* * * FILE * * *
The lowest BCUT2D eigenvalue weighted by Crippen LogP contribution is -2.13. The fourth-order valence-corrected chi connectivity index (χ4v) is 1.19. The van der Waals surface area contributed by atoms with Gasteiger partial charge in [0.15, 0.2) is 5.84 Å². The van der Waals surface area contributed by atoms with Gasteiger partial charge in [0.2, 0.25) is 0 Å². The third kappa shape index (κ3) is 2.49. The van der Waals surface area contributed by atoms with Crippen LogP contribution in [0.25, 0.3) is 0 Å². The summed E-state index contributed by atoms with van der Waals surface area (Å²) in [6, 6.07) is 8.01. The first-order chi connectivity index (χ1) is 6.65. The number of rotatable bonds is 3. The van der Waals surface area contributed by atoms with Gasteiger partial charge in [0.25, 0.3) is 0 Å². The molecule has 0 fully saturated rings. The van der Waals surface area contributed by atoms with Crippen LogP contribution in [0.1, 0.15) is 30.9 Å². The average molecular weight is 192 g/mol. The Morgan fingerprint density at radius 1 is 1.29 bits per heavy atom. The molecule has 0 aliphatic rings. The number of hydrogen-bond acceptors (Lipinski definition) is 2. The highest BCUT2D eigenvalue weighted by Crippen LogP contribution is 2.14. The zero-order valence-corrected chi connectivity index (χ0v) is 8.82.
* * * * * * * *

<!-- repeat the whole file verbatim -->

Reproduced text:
The lowest BCUT2D eigenvalue weighted by Crippen LogP contribution is -2.13. The fourth-order valence-corrected chi connectivity index (χ4v) is 1.19. The van der Waals surface area contributed by atoms with Gasteiger partial charge in [0.15, 0.2) is 5.84 Å². The van der Waals surface area contributed by atoms with Gasteiger partial charge in [0.2, 0.25) is 0 Å². The third kappa shape index (κ3) is 2.49. The van der Waals surface area contributed by atoms with Crippen LogP contribution in [0.25, 0.3) is 0 Å². The summed E-state index contributed by atoms with van der Waals surface area (Å²) in [6, 6.07) is 8.01. The first-order chi connectivity index (χ1) is 6.65. The number of rotatable bonds is 3. The van der Waals surface area contributed by atoms with Gasteiger partial charge in [0.25, 0.3) is 0 Å². The molecule has 0 fully saturated rings. The van der Waals surface area contributed by atoms with Crippen LogP contribution in [0.1, 0.15) is 30.9 Å². The average molecular weight is 192 g/mol. The Morgan fingerprint density at radius 1 is 1.29 bits per heavy atom. The molecule has 0 aliphatic rings. The number of hydrogen-bond acceptors (Lipinski definition) is 2. The highest BCUT2D eigenvalue weighted by Crippen LogP contribution is 2.14. The zero-order valence-corrected chi connectivity index (χ0v) is 8.82.